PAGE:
“The “Kuroshio Sea” video, by Vancouver video producer Jon Rawlinson, needs little explanation: It’s a single, steady picture of a huge fish tank at the Okinawa Churaumi Aquarium in Japan, shot with a Canon 5D Mark II.
People love these fish. Since Rawlinson posted the video on YouTube and Vimeo last week, it has been played more than 730,000 times. “Kuroshio Sea” has become one of the first viral videos to truly exploit high definition video—YouTube has only been able to handle videos of this quality for a few months. Crisp details and smooth motion are essential to a clip like this, and Internet viewers can finally enjoy that experience.
The video’s sudden popularity has even lifted the status of the band Barcelona, whose song “Please Don’t Go” is the video’s soundtrack. The members of Barcelona posted their own YouTube videoyesterday thanking Rawlinson for the publicity.
“The Canon EOS 5D Mark II is changing many things for many people and sometimes these things just reach out and grab you. Jon Rawlinson grabbed me (and many others) with this snippet he filmed at the Kuroshio Sea – the 2nd largest aquarium tank in the world. It is very fun to watch these beautiful sea creatures and it leaves me wanting more. Nature videos in full HD just seem to attract many people and this one isn’t any different.”
Behold the Kuroshiro Sea, the main tank at the Okinawa Churaumi Aquarium. The whole thing holds 1,981,290 gallons of water and has the second largest arcylic glass panel in the world. Beautiful, isn’t it?
The original post on Vimeo has a pretty sweet desktop wallpaper and music links.
“Smoke a fat one, sit back, enjoy the view and let the day’s worries wash over you like a Pacific wave. Marvel at these beautiful creatures gliding around like tranquillity itself…until a giant shark comes to devour them! I’m kidding.”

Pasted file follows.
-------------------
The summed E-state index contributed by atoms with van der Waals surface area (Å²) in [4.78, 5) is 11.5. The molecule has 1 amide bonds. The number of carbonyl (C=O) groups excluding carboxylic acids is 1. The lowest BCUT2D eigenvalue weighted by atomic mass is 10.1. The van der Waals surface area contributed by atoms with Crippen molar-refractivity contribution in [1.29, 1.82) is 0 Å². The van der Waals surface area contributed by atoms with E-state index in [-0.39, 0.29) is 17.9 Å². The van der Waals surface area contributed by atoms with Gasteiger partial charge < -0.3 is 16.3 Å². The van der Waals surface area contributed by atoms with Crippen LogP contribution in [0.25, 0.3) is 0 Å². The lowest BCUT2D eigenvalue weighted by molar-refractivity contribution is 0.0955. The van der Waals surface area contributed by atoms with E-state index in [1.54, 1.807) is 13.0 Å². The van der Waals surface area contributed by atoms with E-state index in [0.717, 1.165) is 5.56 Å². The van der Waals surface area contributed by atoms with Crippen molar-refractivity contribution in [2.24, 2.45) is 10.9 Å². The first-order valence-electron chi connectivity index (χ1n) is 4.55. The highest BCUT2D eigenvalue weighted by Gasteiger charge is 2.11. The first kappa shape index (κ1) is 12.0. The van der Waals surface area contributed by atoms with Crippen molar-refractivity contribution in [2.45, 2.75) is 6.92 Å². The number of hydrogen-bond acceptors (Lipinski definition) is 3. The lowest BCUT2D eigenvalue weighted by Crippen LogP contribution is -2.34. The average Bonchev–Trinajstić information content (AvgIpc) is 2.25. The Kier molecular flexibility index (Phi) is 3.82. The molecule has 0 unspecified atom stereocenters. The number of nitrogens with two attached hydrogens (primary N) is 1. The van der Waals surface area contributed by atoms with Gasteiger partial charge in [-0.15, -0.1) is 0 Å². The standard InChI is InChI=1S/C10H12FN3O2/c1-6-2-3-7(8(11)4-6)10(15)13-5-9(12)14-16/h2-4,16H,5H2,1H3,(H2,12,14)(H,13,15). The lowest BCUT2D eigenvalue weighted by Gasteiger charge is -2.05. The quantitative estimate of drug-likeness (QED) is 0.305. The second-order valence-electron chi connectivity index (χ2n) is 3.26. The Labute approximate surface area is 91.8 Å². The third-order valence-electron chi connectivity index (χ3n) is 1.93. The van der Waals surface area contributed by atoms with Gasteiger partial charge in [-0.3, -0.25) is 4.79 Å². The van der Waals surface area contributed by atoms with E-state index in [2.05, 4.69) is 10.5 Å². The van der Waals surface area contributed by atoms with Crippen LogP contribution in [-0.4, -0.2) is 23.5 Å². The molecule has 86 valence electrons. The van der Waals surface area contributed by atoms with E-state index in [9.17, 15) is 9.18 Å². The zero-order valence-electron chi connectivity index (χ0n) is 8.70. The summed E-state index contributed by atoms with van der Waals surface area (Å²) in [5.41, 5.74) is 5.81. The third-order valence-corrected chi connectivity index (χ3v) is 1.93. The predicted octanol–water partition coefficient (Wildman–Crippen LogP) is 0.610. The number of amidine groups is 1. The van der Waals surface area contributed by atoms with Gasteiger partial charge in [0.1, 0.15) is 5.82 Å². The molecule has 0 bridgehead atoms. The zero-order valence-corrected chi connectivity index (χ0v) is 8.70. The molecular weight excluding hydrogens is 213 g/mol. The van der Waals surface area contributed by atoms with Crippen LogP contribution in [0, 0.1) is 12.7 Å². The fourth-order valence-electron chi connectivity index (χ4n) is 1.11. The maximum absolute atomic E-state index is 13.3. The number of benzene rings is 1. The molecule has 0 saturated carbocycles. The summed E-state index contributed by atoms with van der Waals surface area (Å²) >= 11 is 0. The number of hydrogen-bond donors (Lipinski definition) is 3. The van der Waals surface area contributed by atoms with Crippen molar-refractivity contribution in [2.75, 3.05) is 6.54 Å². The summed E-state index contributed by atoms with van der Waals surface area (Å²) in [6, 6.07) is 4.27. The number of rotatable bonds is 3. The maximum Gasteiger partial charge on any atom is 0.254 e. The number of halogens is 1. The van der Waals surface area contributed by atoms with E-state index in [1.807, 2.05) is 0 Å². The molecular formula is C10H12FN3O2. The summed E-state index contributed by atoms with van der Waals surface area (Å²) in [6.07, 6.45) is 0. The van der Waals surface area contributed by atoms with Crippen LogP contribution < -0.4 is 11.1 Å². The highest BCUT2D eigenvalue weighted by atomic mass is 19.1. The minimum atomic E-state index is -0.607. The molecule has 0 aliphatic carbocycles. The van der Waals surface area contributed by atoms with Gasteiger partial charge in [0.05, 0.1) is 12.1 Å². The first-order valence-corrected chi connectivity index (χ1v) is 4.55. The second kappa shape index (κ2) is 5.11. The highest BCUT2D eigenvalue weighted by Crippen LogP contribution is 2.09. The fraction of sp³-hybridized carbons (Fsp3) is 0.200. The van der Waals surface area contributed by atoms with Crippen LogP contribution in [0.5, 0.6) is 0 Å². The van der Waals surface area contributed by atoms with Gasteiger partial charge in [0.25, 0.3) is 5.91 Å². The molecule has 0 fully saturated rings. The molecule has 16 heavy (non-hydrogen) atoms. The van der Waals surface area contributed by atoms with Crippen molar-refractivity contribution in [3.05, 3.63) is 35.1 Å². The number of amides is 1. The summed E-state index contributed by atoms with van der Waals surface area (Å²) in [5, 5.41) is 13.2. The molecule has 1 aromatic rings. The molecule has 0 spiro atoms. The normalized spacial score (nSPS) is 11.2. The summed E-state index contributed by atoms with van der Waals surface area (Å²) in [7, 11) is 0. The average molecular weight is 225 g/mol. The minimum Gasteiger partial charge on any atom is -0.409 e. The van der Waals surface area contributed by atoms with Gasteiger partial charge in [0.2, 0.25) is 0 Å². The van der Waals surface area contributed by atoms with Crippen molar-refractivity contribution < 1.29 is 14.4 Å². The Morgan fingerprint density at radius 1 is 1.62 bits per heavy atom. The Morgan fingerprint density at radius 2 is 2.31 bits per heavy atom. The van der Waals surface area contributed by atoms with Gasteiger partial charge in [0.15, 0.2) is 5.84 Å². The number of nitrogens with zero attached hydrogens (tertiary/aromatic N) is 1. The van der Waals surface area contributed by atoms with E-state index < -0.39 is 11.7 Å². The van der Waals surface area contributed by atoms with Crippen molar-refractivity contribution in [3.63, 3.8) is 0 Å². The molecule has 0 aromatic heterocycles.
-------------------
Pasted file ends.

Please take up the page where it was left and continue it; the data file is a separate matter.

“Un shooting vidéo HD très impressionnant du 2ème plus grand aquarium au monde : Kuroshio Sea. Une captation réalisée par Jon Rawlinson avec un Canon 5D Mark II, à Okinawa Churaumi au Japon. Le tout sur la bande son : “Please don’t go” de Barcelona.”
“i just was on break.com which you
probably already know of, I just wanted to say that today July 20th i
got home and i always check my email and go on break for new postings
and i happen to notice your underwater video of the enormous aquarium.
I have never!! in my entire life found a video so extraordinary and
peaceful. coming from a very stressful job as an officer i saw your
video and i showed my entire family and i just want to say its
people like you that make my life that much easier and peaceful seeing
footage that makes me feel calm. im not expecting you to send me a
response but i just wanted you to have some input of what i think.
thank you soo much your new biggest fan
“Thank you so much.
I have been inside sick unable to eat for a week now and your video has brought me much solitude.
So amazing - Perfect actually.
Thank you again.
If you have the time could you please email me the artist and song.
Mate you’re one talented fella! I live in Tokyo and just happened upon that aquarium video. one angle and a gentle track and it blows my mind! If ever I feel bummed out, angry, tired or sad it sorts me right out. life changing man. Quality!
Not sure if you would remember my name, I sent you a few posts when your Japan aquarium video hit Vimeo. Just wanted to let you know that I live in Sao Paulo (native New Yorker) and saw your video playing at a local corner bar! I could not believe the randomness and knowing the story behind the video made it great. It was one of those visually pleasing loops you see on sports bar TV’s. To think a Canadian guy filmed a fish tank in Japan and was being viewed at a bar in Sao Paulo, Brazil…crazy fuckin’ world! Pardon the French.
my name is Jindra, I’m from Czech republic and we have 3.09am now : ) I cannot sleep for some reason..that’s life, shits happen… well, anyways : ) I’ve just found your video from the Okinawa ChuraumiAquarium in Japan…OMG !!…have to play it again and again…and again..
it’s simply AWESOME !!!! not just the fact - the aquarium - but also your script, camera, music… simply perfect..
I must say: thank-you ! you made me calm, you delighted my soul, you gave me forgot for a while for all my pain and sadness which defeated me sometimes in the night…you reminded me that there is still BEAUTY in the world. and I’ll fall asleep soon : ) with rays in my dreams..
I sent the link to all of my friends - and we simply can’t stop watching it again and again and again.
Best regards from Cologne, Sylvia
Greetings from Tunisia Mr Jon i’m a great fan of your masterpieces, you’re really an artist for me, u’re doing great job… Keep on good work